A sizeable thank you to Rod Willmott for this article, which asks the question, “What happens when IT is no longer on the critical path for business change projects?”
Whilst it is becoming clear that rapid tools, use of agile techniques and advances in infrastructure simplicity, can massively reduce the IT life cycle to a point where ‘IT is no longer the blocker’ it is essential that we rethink the business processes that go along with these advances in technology capability.
In reality, extended IT life cycles have protected organisations from having to put in place controls and governance that has hitherto been provided by IT change management functions. IT projects often end up embedding many of the business readiness activities or at least providing a vehicle for them to happen in slow motion. If the systems of the future are delivered in much shorter timescales we will see a lack of business change management capability becoming an issue. For example, some companies have experienced issues with configurable systems, such as rules engines, where a rule has been promoted to live, grinding the system to a halt and having a significant impact on customers; after an incident like this organisations often implement change management processes and more rigour around changes to the tool.
As more and more applications allow true business flexibility in product or function configurability, the fact that we are were all used to the controls, governance and testing of such changes being embedded in an IT project will become obvious and new processes to govern change will need to be put in place. Many configurable systems of the past have in reality still been IT changes, as the configuration has been coding under another name, however the cloud environment and truly business manageable functions are starting to emerge, which will increase the demand for more IT like disciplines in business functions. However, a balance needs to be struck, one organisation went from being able to change rules in real-time to a five-day change management process to ensure the changes minimized the impact on customer service.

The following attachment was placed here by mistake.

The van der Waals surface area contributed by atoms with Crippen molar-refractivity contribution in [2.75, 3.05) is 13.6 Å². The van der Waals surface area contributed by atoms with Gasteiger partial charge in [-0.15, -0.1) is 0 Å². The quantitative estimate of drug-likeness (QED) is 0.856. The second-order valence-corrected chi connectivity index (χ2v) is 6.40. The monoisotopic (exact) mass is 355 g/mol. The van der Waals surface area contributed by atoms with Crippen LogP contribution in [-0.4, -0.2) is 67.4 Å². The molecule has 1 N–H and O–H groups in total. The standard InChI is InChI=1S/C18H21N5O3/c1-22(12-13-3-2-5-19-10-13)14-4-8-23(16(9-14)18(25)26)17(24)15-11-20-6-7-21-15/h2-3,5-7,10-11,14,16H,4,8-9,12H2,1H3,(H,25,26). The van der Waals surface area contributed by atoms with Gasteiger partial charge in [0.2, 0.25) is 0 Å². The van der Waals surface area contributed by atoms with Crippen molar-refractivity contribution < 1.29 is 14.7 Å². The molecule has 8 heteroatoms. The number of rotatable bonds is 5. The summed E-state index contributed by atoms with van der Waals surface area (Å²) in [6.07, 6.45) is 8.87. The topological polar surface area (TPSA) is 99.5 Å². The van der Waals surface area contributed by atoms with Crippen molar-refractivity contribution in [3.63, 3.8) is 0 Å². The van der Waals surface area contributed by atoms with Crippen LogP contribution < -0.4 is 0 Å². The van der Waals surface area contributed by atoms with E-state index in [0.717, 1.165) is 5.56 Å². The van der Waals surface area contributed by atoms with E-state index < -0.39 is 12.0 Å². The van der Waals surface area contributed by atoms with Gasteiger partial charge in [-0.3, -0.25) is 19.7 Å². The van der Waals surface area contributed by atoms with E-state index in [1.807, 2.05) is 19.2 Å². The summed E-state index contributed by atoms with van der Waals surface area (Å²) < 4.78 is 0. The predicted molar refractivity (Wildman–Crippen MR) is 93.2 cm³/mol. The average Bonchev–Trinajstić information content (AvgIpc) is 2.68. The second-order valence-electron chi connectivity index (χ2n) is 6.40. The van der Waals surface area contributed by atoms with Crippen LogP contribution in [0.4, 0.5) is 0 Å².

In summary the call to organisations is not just to think about faster IT deliveries, they are coming if you let them, but to think about the end-to-end changes needed in your governance models, business responsibilities and testing approaches to truly take advantage of a Fast Track World.
Rod Willmott, Fast Track (Innovation) Director at LV Insurance